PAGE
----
# Need some help understanding Rate function

Copper Contributor

# Need some help understanding Rate function

Hi, I need some help to understand how Rate function works in this case :I want to calculate APR of one year of the loan. Let's say the loan is 1000000 for the period of 4 years and annual fees and interests are 100865. If I would calculate simply just dividing 100865/1000000, I would get 10.09 %. That's my desired outcome.
As I understand Rate function, you need a number of periods - nper , payments - pmt and present value - pv.  Inputing my values into Rate function :
nper:  4

pmt: -100865
pv: 1000000
At this point my reasoning is : I have 4 periods with annual payment of 100865  to the loan, but Rate function gives me -28,49 %:  Whats going on here? Why does it give a negative percentage? If I would change nper argument to 1 I would get -89,91 % and if I would add 1 to this result, I would get my desired outcome. Is this correct calculation to get APR at this point? Or what I am getting?

6 Replies

# Re: Need some help understanding Rate function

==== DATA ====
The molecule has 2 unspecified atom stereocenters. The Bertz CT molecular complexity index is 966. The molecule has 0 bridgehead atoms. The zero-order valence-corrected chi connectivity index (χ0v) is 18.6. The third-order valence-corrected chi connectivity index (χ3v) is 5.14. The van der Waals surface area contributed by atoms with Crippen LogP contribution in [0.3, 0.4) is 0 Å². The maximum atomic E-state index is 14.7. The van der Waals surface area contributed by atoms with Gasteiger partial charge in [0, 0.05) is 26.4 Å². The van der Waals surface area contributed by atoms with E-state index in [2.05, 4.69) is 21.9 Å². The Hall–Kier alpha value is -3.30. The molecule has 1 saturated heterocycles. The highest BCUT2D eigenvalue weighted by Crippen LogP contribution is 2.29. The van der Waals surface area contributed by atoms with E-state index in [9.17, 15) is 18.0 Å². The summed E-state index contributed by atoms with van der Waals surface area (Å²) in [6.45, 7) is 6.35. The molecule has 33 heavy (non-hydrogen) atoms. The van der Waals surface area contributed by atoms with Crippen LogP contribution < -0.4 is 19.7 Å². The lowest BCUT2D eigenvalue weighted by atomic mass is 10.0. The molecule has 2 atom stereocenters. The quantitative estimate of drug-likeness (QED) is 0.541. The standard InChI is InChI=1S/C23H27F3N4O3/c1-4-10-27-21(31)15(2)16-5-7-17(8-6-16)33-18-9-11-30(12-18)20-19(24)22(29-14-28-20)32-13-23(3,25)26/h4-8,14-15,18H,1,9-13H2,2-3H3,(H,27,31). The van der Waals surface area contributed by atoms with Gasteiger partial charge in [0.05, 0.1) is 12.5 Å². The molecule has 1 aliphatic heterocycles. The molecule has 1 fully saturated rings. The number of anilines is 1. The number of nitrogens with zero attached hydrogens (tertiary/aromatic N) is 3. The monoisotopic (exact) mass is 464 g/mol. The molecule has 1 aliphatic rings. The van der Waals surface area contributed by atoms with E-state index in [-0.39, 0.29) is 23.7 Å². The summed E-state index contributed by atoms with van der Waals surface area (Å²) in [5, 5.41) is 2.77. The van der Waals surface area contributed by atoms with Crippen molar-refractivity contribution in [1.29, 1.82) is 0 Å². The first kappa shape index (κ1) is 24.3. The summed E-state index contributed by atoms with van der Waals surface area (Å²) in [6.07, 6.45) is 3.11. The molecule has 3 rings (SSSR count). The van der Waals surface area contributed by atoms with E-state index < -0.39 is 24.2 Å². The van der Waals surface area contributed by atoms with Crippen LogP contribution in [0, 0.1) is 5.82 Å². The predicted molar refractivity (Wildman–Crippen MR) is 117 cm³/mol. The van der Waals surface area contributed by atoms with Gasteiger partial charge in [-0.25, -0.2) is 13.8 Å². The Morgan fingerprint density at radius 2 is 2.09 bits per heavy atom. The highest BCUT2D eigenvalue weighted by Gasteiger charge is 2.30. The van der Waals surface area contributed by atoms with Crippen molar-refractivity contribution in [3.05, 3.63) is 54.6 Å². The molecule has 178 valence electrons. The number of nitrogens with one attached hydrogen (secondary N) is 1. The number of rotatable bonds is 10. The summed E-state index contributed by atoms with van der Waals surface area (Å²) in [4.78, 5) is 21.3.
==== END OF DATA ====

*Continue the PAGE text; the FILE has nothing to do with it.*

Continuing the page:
@GediminasC  wrote:  ``annual fees and interests are 100865 [....] pmt: -100865``

You get a negative rate because 4 payments of 100865 = 403460 is not enough to pay off a loan of 1000000, not to mention interest and additional fees.

Excel financial functions like RATE assume a declining principal balance with each payment.  Therefore, the amount of interest also declines with each payment.

We cannot say anything about the periodic fees because you did not.

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@GediminasC  wrote:  ``If I would calculate simply just dividing 100865/1000000, I would get 10.09 %. That's my desired outcome``

If 10.0865% is the desired annual rate for fees and interest, the minimum payment is 316061.71; namely:

=-PMT(10.0865%, 4, 1000000)

Then, the loan is amortized with annual payments over 4 years as follows.

Formulas:

B5: =\$A\$1

C5: =B5-D5

D5: =E4*10.0865%

E5: =E4+D5-B5

# Re: Need some help understanding Rate function

Fees and interest are based on percentage of principal. So i would say its fees and interest are the same. In this case it would be 100865,